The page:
Tips to Tackle Stress
It’s National Stress Awareness Month. How apt. With many of us in lock-down, it’s likely that stress and anxiety levels are higher than usual. Without dwelling on the many reasons why this April may be the ideal month to highlight stress awareness, we’ve compiled four actionable tips from our favourite mental health charities to help reduce the pressure.
Laughter is the best medicine, they say, and they’re right. Laughing increases endorphins that are released by your brain, helping you feel immediately happier and improving your mood. The action of laughing stimulates your heart, lungs and muscles, and even helps relax tense muscles to reduce some of the physical symptoms of stress. Longer term, it can help boost your immune system by releasing chemicals into the body that fight stress and illness.
If, like us, you’re finding it a little harder to laugh at life right now, turn to the experts. Whether it’s garlic bread gags from Peter Kay, or parenting ironies from Romesh Ranganathan, there’s a comedian for everyone. Relax with an online performance, a comedy boxset, or a hilarious biography, and you’ll soon have those endorphins flowing.
Take your mind off it.
If you can’t get into mindfulness and meditation, you can still feel the benefits of focussing on the here-and-now without ruminating on the ‘what-ifs’ by finding an activity that involves concentration. With more time on your hands, now might be a chance to pick up an old hobby that you can do from home or in the garden. Being creative is a great way to forget everything and lose yourself in an activity, while gardening is a proven stress-buster – from planting up window boxes to planning a new veggie patch. The immersive nature of playing video games is a great form of escapism and playing online with friends is a great way to unwind and stay connected.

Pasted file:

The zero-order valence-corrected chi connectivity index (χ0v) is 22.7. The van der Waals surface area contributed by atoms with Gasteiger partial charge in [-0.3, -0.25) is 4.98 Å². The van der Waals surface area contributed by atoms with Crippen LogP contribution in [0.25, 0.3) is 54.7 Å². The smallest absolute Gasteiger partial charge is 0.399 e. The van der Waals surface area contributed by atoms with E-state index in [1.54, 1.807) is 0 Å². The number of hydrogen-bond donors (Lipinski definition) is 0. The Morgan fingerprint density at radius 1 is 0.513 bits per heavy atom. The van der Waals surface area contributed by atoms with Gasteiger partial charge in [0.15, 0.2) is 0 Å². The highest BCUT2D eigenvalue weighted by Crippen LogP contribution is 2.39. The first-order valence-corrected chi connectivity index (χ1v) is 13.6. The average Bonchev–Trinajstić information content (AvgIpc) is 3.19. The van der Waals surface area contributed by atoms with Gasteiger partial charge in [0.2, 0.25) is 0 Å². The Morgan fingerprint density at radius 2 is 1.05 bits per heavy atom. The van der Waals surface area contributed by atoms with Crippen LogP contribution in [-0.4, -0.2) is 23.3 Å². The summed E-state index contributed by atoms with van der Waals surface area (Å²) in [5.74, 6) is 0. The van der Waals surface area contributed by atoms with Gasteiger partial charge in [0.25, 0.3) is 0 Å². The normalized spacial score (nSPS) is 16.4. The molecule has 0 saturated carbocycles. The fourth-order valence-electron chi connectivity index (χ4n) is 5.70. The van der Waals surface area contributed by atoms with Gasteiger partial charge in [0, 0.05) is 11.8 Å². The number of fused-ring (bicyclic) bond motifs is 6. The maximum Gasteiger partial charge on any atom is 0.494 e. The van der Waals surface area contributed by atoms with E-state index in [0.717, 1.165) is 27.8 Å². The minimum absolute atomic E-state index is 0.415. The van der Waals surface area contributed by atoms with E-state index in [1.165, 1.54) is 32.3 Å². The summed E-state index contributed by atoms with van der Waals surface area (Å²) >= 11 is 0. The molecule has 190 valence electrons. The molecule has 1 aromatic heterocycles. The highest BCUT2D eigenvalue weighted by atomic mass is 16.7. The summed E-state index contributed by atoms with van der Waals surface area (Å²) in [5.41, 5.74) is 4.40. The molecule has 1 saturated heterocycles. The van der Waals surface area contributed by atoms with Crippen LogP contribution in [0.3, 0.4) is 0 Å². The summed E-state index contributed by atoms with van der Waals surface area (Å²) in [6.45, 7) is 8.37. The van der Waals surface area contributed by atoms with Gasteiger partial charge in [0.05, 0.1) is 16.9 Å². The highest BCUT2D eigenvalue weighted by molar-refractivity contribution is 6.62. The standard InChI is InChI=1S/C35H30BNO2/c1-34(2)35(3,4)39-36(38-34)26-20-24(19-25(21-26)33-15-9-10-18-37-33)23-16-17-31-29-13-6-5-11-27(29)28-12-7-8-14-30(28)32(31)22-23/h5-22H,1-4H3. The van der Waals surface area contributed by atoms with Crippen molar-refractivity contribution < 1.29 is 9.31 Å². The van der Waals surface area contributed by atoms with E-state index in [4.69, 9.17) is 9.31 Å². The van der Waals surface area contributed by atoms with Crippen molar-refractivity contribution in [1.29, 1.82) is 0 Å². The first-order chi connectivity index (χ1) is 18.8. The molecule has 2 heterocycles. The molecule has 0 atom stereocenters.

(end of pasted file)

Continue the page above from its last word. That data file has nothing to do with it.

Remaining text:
Talking is a great way to reduce stress levels. It’s likely that many of us will share the same worries as we face the COVID-19 pandemic and being in lock-down presents a physical barrier to talking with our friends and loved ones. But thanks to video conferencing and video calling apps, it’s easy to connect remotely with friends and family for a catchup.
If you know someone who might be struggling with anxiety or feelings of isolation, let them know you’re there to talk and ready to listen.
Write a List.
Writing lists is a proven way to get your brain functioning better. When we’re stressed and anxious, our thoughts can seem cluttered and our brains foggy. Clearing out your mind by writing a to-do list – preferably before you go to sleep - can help you feel calmer and better able to cope with a task or problem. We can see the tasks we want to do, and the act of writing them down means we get those thoughts out of our heads.
The same works for worries. Putting your concerns down on paper has a calming effect on your brain. You’ll quickly see if the worry is something within your control. If it is, then put down some actions to resolve it.